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Saddle rustlers



 
 
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  #1  
Old July 3rd 03, 11:29 PM
Jose Rizal
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Posts: n/a
Default Saddle rustlers

Megan Webb:

I know of one occasion of a low life stealing a saddle. Face it -
there are people about that will steal anything they can.

Working on the idea to make my bike harder than the bikes around me, I
use a 5 sided allen key on the saddle post bolt, and use a D-lock an
cable lock - to keep the wheels attached on my commutter bike.

Its just too much hassle to get back and find no seat or no wheels...


What do you do with the saddle rail plate bolt right under the saddle?

There are keyed bolts sold by Kryptonite and Pitlock which replace bolts
on various removables on your bike. Pitlock's bolts have a maximum
limit torque of 10Nm, which is fine for stems, seatposts, saddle rails,
brake mounts and headset caps, but seems too low for skewers. Coupled
with cable and D-locks though, I'm sure these are more than just a
bother to opportunity thieves.
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  #2  
Old July 3rd 03, 11:29 PM
Jose Rizal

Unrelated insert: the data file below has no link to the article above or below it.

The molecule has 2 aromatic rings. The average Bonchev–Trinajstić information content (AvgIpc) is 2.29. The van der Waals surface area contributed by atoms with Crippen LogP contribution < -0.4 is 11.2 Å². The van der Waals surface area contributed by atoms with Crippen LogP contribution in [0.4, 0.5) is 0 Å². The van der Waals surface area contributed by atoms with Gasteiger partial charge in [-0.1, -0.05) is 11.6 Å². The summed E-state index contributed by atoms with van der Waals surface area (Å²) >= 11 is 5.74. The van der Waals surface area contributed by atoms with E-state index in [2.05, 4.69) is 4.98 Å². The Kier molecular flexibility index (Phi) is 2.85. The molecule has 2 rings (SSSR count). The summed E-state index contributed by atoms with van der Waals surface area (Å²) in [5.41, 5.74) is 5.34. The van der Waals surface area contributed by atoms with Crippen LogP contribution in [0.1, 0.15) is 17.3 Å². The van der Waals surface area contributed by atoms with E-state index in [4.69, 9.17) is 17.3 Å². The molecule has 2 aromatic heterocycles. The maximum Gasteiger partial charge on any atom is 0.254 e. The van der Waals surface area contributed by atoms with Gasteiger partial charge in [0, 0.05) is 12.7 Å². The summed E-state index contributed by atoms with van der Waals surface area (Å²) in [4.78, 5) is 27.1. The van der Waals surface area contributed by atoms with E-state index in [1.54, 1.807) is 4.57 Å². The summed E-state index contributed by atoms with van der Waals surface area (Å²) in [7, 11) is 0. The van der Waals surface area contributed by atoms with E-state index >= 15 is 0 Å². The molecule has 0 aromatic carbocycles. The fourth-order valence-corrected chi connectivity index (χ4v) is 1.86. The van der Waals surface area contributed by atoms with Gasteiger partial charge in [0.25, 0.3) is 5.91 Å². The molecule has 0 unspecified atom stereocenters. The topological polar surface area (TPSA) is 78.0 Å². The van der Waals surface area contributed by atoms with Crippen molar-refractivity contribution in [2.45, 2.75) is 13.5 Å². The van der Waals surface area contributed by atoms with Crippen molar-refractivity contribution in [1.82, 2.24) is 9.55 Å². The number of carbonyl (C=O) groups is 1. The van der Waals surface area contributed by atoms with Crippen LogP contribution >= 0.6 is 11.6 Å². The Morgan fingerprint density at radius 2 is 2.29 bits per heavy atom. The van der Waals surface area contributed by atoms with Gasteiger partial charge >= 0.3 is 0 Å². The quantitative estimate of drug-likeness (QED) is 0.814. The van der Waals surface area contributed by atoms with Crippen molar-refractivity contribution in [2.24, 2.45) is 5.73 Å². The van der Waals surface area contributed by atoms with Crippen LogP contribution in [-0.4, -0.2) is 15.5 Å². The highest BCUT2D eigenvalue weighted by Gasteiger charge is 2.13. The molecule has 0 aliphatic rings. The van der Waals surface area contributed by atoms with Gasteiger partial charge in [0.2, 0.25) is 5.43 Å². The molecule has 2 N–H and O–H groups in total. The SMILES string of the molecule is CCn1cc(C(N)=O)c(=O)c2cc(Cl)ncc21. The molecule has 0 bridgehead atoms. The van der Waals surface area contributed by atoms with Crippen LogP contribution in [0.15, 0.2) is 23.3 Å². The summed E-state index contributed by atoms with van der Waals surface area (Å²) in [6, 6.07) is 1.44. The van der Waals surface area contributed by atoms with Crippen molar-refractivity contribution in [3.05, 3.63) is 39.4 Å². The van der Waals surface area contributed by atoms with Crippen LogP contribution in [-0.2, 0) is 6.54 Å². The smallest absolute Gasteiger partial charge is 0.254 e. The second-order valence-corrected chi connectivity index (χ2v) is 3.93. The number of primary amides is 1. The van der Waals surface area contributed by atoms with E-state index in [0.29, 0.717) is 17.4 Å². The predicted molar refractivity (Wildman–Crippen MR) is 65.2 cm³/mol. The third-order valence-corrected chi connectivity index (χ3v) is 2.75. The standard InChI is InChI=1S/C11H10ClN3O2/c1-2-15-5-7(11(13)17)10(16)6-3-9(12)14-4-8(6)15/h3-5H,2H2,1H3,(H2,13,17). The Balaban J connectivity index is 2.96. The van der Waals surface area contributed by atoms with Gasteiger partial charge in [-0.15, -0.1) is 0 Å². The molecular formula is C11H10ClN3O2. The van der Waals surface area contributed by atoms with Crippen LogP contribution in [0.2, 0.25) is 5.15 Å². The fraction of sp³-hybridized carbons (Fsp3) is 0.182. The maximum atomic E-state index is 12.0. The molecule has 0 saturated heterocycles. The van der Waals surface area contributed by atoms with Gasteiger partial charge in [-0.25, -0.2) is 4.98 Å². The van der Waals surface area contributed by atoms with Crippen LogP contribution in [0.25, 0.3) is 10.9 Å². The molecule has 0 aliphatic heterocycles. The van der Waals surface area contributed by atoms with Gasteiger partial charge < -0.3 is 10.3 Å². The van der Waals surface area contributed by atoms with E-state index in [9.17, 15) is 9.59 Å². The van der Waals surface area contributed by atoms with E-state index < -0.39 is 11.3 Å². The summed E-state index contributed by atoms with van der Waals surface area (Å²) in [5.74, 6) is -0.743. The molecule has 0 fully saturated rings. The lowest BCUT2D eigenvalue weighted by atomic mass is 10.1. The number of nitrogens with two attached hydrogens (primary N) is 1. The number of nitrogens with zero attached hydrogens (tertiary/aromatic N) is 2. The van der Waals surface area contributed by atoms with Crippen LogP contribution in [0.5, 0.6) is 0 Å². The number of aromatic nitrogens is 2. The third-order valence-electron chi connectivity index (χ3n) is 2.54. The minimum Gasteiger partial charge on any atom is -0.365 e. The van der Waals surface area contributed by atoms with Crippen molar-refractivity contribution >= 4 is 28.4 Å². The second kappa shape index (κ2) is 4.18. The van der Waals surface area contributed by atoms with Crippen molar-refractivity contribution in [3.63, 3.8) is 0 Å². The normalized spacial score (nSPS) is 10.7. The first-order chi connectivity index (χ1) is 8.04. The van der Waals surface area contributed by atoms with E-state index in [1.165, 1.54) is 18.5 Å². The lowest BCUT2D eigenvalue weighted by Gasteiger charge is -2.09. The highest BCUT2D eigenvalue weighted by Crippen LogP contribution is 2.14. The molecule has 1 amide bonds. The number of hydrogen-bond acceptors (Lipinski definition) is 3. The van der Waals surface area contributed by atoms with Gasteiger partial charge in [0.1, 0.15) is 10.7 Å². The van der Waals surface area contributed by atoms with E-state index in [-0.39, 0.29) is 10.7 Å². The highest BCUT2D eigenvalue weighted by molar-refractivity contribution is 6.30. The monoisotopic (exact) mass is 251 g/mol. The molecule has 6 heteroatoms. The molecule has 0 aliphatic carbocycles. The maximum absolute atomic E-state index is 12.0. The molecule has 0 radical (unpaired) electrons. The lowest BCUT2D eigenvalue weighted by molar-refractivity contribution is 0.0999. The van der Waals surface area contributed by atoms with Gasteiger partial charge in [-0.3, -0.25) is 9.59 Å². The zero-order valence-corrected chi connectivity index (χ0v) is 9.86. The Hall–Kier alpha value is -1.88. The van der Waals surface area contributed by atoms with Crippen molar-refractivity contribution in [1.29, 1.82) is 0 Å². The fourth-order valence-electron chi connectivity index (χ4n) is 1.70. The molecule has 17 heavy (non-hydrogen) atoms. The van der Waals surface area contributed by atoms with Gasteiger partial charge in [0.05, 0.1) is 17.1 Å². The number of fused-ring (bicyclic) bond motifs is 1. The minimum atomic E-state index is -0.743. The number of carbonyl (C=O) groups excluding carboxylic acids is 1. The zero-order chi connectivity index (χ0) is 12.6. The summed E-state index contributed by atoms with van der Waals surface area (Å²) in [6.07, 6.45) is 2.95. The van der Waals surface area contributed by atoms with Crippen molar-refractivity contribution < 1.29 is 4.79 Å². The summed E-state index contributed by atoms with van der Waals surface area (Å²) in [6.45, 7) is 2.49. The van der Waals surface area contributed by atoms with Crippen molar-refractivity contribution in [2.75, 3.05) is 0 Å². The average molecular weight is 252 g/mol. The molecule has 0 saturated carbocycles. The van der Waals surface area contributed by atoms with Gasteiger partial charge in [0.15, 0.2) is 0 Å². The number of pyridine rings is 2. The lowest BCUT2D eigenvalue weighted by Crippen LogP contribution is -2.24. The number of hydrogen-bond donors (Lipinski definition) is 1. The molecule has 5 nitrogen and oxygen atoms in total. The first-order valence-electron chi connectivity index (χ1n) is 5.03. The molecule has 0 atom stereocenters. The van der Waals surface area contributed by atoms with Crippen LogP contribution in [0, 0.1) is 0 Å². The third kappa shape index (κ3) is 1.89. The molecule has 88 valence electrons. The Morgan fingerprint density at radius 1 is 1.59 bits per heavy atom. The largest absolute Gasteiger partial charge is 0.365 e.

external usenet poster
 
Posts: n/a
Default Saddle rustlers

Megan Webb:

I know of one occasion of a low life stealing a saddle. Face it -
there are people about that will steal anything they can.

Working on the idea to make my bike harder than the bikes around me, I
use a 5 sided allen key on the saddle post bolt, and use a D-lock an
cable lock - to keep the wheels attached on my commutter bike.

Its just too much hassle to get back and find no seat or no wheels...


What do you do with the saddle rail plate bolt right under the saddle?

There are keyed bolts sold by Kryptonite and Pitlock which replace bolts
on various removables on your bike. Pitlock's bolts have a maximum
limit torque of 10Nm, which is fine for stems, seatposts, saddle rails,
brake mounts and headset caps, but seems too low for skewers. Coupled
with cable and D-locks though, I'm sure these are more than just a
bother to opportunity thieves.
  #3  
Old July 4th 03, 10:25 AM
Andrew Swan
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Posts: n/a
Default Saddle rustlers

Megan Webb wrote:
Working on the idea to make my bike harder than the bikes around me, I
use a 5 sided allen key on the saddle post bolt ...


I've never heard of these before - where do you get them from please?

&roo

  #4  
Old July 4th 03, 10:25 AM
Andrew Swan
external usenet poster
 
Posts: n/a
Default Saddle rustlers

Megan Webb wrote:
Working on the idea to make my bike harder than the bikes around me, I